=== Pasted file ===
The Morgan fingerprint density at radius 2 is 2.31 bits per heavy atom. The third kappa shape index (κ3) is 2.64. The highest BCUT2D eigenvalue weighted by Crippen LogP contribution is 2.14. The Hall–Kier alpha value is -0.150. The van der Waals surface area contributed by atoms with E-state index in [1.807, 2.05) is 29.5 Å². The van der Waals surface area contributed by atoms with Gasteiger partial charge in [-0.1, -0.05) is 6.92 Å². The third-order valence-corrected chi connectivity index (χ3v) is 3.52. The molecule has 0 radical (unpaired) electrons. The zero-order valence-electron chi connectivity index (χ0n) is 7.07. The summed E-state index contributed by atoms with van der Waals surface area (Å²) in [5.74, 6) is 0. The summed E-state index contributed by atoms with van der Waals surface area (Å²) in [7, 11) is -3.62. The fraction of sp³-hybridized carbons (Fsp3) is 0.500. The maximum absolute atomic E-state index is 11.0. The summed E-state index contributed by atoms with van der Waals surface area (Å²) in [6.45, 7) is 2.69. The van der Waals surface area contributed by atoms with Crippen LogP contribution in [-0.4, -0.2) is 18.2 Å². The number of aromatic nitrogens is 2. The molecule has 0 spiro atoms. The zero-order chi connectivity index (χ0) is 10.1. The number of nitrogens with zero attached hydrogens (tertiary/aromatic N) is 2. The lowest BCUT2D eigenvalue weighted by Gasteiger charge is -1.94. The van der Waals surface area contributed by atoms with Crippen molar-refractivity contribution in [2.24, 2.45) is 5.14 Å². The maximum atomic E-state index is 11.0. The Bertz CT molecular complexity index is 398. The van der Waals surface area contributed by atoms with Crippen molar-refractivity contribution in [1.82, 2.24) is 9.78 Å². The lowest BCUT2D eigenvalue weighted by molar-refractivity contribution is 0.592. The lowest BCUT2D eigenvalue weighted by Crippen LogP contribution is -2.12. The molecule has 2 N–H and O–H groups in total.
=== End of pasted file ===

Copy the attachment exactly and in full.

The Morgan fingerprint density at radius 2 is 2.31 bits per heavy atom. The third kappa shape index (κ3) is 2.64. The highest BCUT2D eigenvalue weighted by Crippen LogP contribution is 2.14. The Hall–Kier alpha value is -0.150. The van der Waals surface area contributed by atoms with E-state index in [1.807, 2.05) is 29.5 Å². The van der Waals surface area contributed by atoms with Gasteiger partial charge in [-0.1, -0.05) is 6.92 Å². The third-order valence-corrected chi connectivity index (χ3v) is 3.52. The molecule has 0 radical (unpaired) electrons. The zero-order valence-electron chi connectivity index (χ0n) is 7.07. The summed E-state index contributed by atoms with van der Waals surface area (Å²) in [5.74, 6) is 0. The summed E-state index contributed by atoms with van der Waals surface area (Å²) in [7, 11) is -3.62. The fraction of sp³-hybridized carbons (Fsp3) is 0.500. The maximum absolute atomic E-state index is 11.0. The summed E-state index contributed by atoms with van der Waals surface area (Å²) in [6.45, 7) is 2.69. The van der Waals surface area contributed by atoms with Crippen LogP contribution in [-0.4, -0.2) is 18.2 Å². The number of aromatic nitrogens is 2. The molecule has 0 spiro atoms. The zero-order chi connectivity index (χ0) is 10.1. The number of nitrogens with zero attached hydrogens (tertiary/aromatic N) is 2. The lowest BCUT2D eigenvalue weighted by Gasteiger charge is -1.94. The van der Waals surface area contributed by atoms with Crippen molar-refractivity contribution in [2.24, 2.45) is 5.14 Å². The maximum atomic E-state index is 11.0. The Bertz CT molecular complexity index is 398. The van der Waals surface area contributed by atoms with Crippen molar-refractivity contribution in [1.82, 2.24) is 9.78 Å². The lowest BCUT2D eigenvalue weighted by molar-refractivity contribution is 0.592. The lowest BCUT2D eigenvalue weighted by Crippen LogP contribution is -2.12. The molecule has 2 N–H and O–H groups in total.